Music Reviews
Free So Free

J Mascis Free So Free

(Ultimatum) Rating - 8/10

If time was not against me, I could drone about the relative merits of Dinosaur Jr for a very long time. Unfortunately, my ridiculous workload and limited energy supply have combined to save you from what my have been a very tedious introduction. A concise version follows - die-hard fans have my permission to skip to paragraph 3 (otherwise known as "the interesting bit").

Starting life in the glorious mid-eighties, Dinosaur Jr released three critical acclaimed albums on various indie labels (Homestead, SST) before signing to the "friendly" major, Blanco Y Negro. Another four studio albums followed but, with the exception of Green Mind, they lacked the energy and unpredictability of the band's earlier efforts. After the release of 1997's Hand It Over, J Mascis closed the book on Dinosaur Jr in order to continue a solo career which began in earnest with Dinosaur's 1991 album, Green Mind. With the help of a few session musicians (The Fog) and a certain Kevin Shields, Mascis returned in 2000 with the critically acclaimed More Light.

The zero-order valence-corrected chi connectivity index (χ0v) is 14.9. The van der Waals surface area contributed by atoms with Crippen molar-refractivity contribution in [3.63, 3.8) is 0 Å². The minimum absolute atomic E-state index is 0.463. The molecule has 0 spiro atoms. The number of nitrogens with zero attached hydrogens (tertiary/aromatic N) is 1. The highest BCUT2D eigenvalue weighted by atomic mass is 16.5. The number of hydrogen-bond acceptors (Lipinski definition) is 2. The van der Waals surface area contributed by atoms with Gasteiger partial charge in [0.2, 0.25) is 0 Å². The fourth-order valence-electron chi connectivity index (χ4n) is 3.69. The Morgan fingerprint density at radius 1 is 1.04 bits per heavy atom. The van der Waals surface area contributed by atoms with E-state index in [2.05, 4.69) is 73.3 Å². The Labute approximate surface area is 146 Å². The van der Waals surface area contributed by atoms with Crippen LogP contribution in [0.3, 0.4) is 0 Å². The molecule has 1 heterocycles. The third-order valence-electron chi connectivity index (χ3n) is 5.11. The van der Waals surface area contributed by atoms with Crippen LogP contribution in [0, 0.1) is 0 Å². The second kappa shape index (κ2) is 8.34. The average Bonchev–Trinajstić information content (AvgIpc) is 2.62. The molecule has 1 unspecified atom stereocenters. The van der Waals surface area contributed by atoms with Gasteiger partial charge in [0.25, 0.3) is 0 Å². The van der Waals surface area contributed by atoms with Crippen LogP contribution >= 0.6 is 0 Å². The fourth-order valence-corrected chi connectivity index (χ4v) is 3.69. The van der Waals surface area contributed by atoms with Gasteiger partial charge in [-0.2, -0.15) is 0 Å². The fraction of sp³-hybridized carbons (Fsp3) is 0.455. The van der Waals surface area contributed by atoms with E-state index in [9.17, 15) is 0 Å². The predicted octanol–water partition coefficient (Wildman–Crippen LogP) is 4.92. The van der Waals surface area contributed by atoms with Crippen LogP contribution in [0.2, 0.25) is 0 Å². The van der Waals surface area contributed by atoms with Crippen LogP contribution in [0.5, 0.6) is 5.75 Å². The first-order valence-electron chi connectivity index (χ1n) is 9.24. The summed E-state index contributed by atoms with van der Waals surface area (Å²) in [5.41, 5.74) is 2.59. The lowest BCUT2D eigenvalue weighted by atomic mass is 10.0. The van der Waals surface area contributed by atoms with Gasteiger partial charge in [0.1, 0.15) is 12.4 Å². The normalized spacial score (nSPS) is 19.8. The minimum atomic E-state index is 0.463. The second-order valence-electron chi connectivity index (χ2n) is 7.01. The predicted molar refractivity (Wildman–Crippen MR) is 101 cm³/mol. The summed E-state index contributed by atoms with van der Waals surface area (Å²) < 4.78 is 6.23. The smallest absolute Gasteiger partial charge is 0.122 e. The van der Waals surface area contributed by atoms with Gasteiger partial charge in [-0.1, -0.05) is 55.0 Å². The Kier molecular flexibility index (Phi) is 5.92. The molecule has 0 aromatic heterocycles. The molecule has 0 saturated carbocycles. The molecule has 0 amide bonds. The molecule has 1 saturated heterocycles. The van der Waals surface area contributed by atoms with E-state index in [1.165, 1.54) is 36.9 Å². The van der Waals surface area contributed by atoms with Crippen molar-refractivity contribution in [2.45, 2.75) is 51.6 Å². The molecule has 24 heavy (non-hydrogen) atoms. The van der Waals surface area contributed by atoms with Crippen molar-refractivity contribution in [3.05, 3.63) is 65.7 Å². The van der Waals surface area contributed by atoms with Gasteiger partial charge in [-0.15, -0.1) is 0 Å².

Free So Free is Mascis' second album with The Fog and although none of the tracks see him breaking new ground, most are well worth a listen. If That's How It's Gotta Be and Bobbin (an old man's Sludgefeast anyone?) are initial standouts but Set Us Free and the deliciously dreamy Someone Said also deserve a mention.

An unhealthy interest in the concept of freedom aside, Free So Free is a strong collection of songs that shows Mascis on top songwriting form. Ok, so lyrically he'll never provide us with answers to the world's problems but when it comes to unfeasibly melodic guitar riffs that never once veer into the realms of cliches remains the undisputed King. Long may he continue to reign.